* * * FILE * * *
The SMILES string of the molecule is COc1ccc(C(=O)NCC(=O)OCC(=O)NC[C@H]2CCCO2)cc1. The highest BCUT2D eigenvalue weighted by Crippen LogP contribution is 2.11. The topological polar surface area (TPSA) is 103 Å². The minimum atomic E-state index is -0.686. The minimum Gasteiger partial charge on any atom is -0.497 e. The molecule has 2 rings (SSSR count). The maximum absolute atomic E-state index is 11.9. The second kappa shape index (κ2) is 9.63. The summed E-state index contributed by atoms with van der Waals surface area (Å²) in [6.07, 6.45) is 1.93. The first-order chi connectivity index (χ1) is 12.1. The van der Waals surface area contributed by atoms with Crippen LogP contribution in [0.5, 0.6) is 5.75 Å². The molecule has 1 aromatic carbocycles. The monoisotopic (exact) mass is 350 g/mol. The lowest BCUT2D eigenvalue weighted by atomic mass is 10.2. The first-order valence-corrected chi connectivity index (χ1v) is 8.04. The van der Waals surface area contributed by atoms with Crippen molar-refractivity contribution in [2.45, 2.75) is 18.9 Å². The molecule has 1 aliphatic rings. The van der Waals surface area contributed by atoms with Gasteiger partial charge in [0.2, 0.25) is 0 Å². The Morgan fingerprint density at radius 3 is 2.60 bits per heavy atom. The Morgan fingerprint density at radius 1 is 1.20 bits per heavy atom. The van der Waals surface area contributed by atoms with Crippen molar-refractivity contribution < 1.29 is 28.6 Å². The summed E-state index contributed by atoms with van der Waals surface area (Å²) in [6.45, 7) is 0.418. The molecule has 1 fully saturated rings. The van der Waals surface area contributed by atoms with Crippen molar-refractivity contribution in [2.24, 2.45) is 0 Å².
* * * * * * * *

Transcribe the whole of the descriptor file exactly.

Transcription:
The SMILES string of the molecule is COc1ccc(C(=O)NCC(=O)OCC(=O)NC[C@H]2CCCO2)cc1. The highest BCUT2D eigenvalue weighted by Crippen LogP contribution is 2.11. The topological polar surface area (TPSA) is 103 Å². The minimum atomic E-state index is -0.686. The minimum Gasteiger partial charge on any atom is -0.497 e. The molecule has 2 rings (SSSR count). The maximum absolute atomic E-state index is 11.9. The second kappa shape index (κ2) is 9.63. The summed E-state index contributed by atoms with van der Waals surface area (Å²) in [6.07, 6.45) is 1.93. The first-order chi connectivity index (χ1) is 12.1. The van der Waals surface area contributed by atoms with Crippen LogP contribution in [0.5, 0.6) is 5.75 Å². The molecule has 1 aromatic carbocycles. The monoisotopic (exact) mass is 350 g/mol. The lowest BCUT2D eigenvalue weighted by atomic mass is 10.2. The first-order valence-corrected chi connectivity index (χ1v) is 8.04. The van der Waals surface area contributed by atoms with Crippen molar-refractivity contribution in [2.45, 2.75) is 18.9 Å². The molecule has 1 aliphatic rings. The van der Waals surface area contributed by atoms with Gasteiger partial charge in [0.2, 0.25) is 0 Å². The Morgan fingerprint density at radius 3 is 2.60 bits per heavy atom. The Morgan fingerprint density at radius 1 is 1.20 bits per heavy atom. The van der Waals surface area contributed by atoms with Crippen molar-refractivity contribution < 1.29 is 28.6 Å². The summed E-state index contributed by atoms with van der Waals surface area (Å²) in [6.45, 7) is 0.418. The molecule has 1 fully saturated rings. The van der Waals surface area contributed by atoms with Crippen molar-refractivity contribution in [2.24, 2.45) is 0 Å².